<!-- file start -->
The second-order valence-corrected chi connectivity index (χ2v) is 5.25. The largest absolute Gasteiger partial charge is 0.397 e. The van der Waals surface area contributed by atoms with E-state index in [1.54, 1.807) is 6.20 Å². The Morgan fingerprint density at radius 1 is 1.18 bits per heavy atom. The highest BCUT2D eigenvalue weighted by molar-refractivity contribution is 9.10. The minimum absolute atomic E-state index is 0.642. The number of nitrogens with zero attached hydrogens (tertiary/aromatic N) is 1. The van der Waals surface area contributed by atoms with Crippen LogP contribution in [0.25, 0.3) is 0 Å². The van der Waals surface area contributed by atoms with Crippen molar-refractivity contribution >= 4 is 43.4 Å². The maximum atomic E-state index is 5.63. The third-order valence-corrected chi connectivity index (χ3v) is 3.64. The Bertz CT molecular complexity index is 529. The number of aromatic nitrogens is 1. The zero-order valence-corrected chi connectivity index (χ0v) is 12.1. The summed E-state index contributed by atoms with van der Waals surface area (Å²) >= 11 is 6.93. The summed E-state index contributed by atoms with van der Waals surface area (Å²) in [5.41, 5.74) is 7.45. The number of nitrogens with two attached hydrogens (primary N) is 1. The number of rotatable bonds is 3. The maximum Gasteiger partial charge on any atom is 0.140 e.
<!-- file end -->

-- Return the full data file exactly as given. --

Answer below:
The second-order valence-corrected chi connectivity index (χ2v) is 5.25. The largest absolute Gasteiger partial charge is 0.397 e. The van der Waals surface area contributed by atoms with E-state index in [1.54, 1.807) is 6.20 Å². The Morgan fingerprint density at radius 1 is 1.18 bits per heavy atom. The highest BCUT2D eigenvalue weighted by molar-refractivity contribution is 9.10. The minimum absolute atomic E-state index is 0.642. The number of nitrogens with zero attached hydrogens (tertiary/aromatic N) is 1. The van der Waals surface area contributed by atoms with Crippen LogP contribution in [0.25, 0.3) is 0 Å². The van der Waals surface area contributed by atoms with Crippen molar-refractivity contribution >= 4 is 43.4 Å². The maximum atomic E-state index is 5.63. The third-order valence-corrected chi connectivity index (χ3v) is 3.64. The Bertz CT molecular complexity index is 529. The number of aromatic nitrogens is 1. The zero-order valence-corrected chi connectivity index (χ0v) is 12.1. The summed E-state index contributed by atoms with van der Waals surface area (Å²) >= 11 is 6.93. The summed E-state index contributed by atoms with van der Waals surface area (Å²) in [5.41, 5.74) is 7.45. The number of nitrogens with two attached hydrogens (primary N) is 1. The number of rotatable bonds is 3. The maximum Gasteiger partial charge on any atom is 0.140 e.